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By Dr Dane Vishnubala, Consultant in Sport and Exercise Medicine, and Chief Medical Advisor, Active IQ

As gyms and clubs reopen to the public, millions of members will be keen to resume their workout routines. Many can expect to regain their fitness and strength quite quickly, despite the long lockdown break. But members returning to exercise after having COVID-19 should be very careful and follow a phased approach.

People who had severe COVID-19 illness, such as those who were hospitalised, are thought to be at higher risk of cardiac, respiratory or circulatory complications as they recover. While exercise is very much recommended to restore cardiorespiratory fitness and strength, anyone who has had COVID-19 should view their return to the gym as part of their rehabilitation and manage their fitness routine in conjunction with post-COVID-19 medical services.

Exercise caution

Even people who didn’t require hospital treatment for COVID-19 should exercise caution, especially if they had symptoms during their illness suggestive of any damage to their heart – such as chest pain, severe breathlessness or palpitations. Anyone who experienced any of these symptoms during COVID-19 – even if they managed their illness from home – should check with their GP, and those who were hospitalised should consult with a clinician to ensure that they’re able to resume exercise before starting back slowly and gradually.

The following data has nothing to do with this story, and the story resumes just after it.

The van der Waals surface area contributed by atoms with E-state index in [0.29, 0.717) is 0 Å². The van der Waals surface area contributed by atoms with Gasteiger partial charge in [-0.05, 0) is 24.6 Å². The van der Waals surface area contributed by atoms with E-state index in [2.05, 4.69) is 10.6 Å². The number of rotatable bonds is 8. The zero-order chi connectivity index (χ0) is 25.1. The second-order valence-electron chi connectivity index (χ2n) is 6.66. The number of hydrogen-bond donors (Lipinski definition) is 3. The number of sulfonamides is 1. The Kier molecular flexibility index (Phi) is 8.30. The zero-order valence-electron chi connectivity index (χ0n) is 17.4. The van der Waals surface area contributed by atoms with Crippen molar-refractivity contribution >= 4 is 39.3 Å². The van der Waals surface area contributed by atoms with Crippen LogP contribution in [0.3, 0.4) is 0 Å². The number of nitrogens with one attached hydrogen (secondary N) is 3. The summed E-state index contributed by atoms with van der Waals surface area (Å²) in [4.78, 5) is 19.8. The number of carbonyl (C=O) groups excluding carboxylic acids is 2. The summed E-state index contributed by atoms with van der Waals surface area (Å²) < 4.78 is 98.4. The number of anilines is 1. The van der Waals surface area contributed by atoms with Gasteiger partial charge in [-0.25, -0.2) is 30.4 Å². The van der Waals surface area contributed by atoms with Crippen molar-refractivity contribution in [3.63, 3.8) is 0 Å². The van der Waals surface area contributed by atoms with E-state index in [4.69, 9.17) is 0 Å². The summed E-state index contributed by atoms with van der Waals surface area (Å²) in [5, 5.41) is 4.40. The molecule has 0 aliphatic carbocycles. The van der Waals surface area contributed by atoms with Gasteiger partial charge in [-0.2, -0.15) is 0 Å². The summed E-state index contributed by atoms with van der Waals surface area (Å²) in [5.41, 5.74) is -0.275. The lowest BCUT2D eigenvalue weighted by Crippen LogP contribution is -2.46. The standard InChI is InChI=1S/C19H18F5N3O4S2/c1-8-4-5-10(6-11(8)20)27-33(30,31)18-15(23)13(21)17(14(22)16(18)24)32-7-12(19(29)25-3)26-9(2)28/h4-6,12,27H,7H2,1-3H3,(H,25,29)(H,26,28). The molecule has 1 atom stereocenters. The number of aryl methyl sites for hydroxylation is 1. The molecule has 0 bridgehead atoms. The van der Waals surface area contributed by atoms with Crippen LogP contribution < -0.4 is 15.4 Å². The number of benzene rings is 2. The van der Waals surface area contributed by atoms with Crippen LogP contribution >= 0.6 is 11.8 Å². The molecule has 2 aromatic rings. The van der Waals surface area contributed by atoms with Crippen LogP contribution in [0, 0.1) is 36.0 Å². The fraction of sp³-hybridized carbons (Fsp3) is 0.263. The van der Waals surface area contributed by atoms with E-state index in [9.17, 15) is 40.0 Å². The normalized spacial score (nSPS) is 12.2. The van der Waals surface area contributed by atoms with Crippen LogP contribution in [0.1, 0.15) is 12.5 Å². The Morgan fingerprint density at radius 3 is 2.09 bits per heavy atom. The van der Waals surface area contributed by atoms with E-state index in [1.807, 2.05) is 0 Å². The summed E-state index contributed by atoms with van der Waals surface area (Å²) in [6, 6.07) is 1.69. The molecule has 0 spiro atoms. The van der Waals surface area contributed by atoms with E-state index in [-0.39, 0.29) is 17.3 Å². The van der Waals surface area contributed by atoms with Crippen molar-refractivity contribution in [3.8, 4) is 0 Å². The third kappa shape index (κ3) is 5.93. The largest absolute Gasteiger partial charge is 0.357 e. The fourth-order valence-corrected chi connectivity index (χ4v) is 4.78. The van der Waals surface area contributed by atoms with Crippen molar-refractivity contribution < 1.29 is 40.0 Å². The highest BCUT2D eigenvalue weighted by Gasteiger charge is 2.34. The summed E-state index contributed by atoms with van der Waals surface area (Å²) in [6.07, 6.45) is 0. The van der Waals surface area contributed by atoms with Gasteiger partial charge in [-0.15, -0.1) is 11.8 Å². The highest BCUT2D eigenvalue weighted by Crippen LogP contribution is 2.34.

Finally, anyone whose symptoms are prolonged and are not settling could be suffering from ‘long COVID’, a long-term health condition which can be exacerbated by exercise. Once again, seeking advice from a GP or healthcare professional is of paramount importance.

To support people’s return to exercise, gym instructors, group exercise instructors and PTs should all be vigilant. While it may be tempting to get straight back to pre-lockdown routines and sessions, the fact is many people will have been away from structured exercise and not encountered the intensity levels usually reached under instruction at the gym or studio.

Phased programme guidance

My advice to PTs and instructors would be to take the lead from the team of medics who together researched and wrote ‘Returning to physical activity after COVID-19’, a short article published by the BMJ earlier this year. The team’s multidisciplinary experience in sports and exercise medicine, rehabilitation and primary care, combined with current evidence and consensus statements, has resulted in the following phased programme guidance for people returning to the gym after having COVID-19:

  • Firstly, ensure your client has been symptom free for at least seven days
  • Use the Borg Rating or Perceived Exertion (RPE) Scale – ranging from 6 being ‘no exertion’ to 20 being ‘maximal exertion’
  • Ensure each phase lasts at least seven days
  • Phase 1 would aim for an RPE of 6-8
  • Phase 2 – RPE 9-11
  • Phases 3 and 4 – RPE 12-14
  • Phase 5 – RPE of 15
  • Allow clients to take longer at each phase or go back a phase, depending how they feel.

Pace it carefully

 In short, a very conservative approach to working with clients returning to the gym post-COVID-19 is what is required here. People who are feeling well can expect to regain their fitness quite quickly and safely using a phased progression programme. The best fitness instructors know when to reduce or regress an exercise programme and this has never been more important than it is today. Slow and steady wins the race.